As it says also in Hosea, I will call “my people” those who aren’t my people, and the one who isn’t well loved, I will call “loved one.” And in the place where it was said to them, “You aren’t my people,” there they will be called “the living God’s children.” (Rom 9:25-26 CEB)
A few years ago I took part in an online discussion. The topic under discussion turned to the way the church has demonized LGBTQI folk. At one point a young man, angered by the very topic, dismissed the Bible and further negated the place of the New Testament inferring that it had no bearing on the life and experience of LGBTQIA individuals. This young man, sadly, proclaimed his belief that “Paul wrote a whole letter on Sodomy!”
While I understand the hurt and frustration of this young man, what struck me most in this exchange was that, because many in the church have had a proof texting focus on selective passages in order to sustain a position based on prejudice and exclusion, this young man (probably unknowingly referring to Romans) was under the assumption that a whole letter in the New Testament was devoted to the demonizing of GLBTQI folk!
I cannot fault this young man for this assumption. I do fault some in the church for putting a stumbling block before this sensitive young man so that he felt he could not come to the New Testament without being systematically condemned.
When, as a 15 year old devout (perhaps slightly overly zealous), Evangelical/Pentecostal boy discovering that I was attracted to men, I somehow managed to get hold of the book The Unhappy Gays by Tim LaHaye (best known as the author of the popular “Left Behind” novels). In the book LaHaye proposed “18 steps for overcoming homosexuality.” LaHaye utilized Paul a great deal. As a young man who loved Jesus, what he wrote terrified me. Unfortunately I internalized the words of this Christian leader. He wrote,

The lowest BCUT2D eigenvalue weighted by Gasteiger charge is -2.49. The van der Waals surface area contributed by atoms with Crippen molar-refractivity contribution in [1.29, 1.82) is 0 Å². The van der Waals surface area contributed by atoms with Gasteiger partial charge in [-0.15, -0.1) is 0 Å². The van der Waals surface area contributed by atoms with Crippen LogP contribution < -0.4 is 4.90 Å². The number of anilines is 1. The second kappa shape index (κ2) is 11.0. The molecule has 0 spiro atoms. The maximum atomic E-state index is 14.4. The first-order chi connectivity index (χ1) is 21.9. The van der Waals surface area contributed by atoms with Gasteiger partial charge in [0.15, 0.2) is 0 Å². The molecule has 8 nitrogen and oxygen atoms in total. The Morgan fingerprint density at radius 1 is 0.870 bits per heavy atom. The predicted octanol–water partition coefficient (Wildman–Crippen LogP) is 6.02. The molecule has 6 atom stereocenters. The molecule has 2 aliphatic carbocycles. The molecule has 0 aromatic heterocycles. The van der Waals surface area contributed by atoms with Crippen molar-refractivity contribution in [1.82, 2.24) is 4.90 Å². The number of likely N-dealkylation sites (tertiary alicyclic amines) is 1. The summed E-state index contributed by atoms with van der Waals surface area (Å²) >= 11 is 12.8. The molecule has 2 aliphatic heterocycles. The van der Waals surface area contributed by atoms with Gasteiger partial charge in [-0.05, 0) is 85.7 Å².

Homosexuality is not just a sin against one’s own body, but an offense against God. Therefore the phrase “a Christian homosexual” is really a contradiction in terms. A homosexual violates God’s clearly prescribed will, thwarts his purpose for man, and has incurred “the wrath of God”. If a man persists in this sin long enough, God will “give him up to a reprobate mind.”
He goes on to recount a story in which he met a man who claimed to be both gay, happy and a born again Christian, to which LaHaye responded, “You’re kidding yourself on both counts. A Christian homosexual will either be trying to extricate himself from his sin or will feel so guilty about it he is miserable.”
He summarizes his understanding of Romans 1:18-28 as follows,
By no stretch of the imagination can anyone be helped or improved in life by adopting a homosexual lifestyle. Clearly it is ungodly, vile, against nature, and shameful. It leads inevitably to a “reprobate mind”. That is, a mind with a conscious bent toward sinning. The text certainly explains the arrogant, open defiance that characterizes many of the leaders of today’s militant homosexual movement — they have a reprobate mind. Add to that the basic anger that characterizes all homosexuals, plus their obsessive selfishness, and you begin to understand why they are driven to make their depraved life style widely accepted… Certainly no sexual practice is so destructive to an entire society as homosexuality.
One might be tempted to think that the vehement rhetoric exposed by Lahaye over thirty years ago has softened and that conservative Christian approaches to the topic have evolved. For the most part they have not. They have, at times, a slightly more nuanced hermeneutic. For example, William J Webb’s, “redemptive hermeneutic” in his influential book (among Evangelicals), Slaves, Women & Homosexuals: Exploring the Hermeneutics of Cultural Analysis, writes,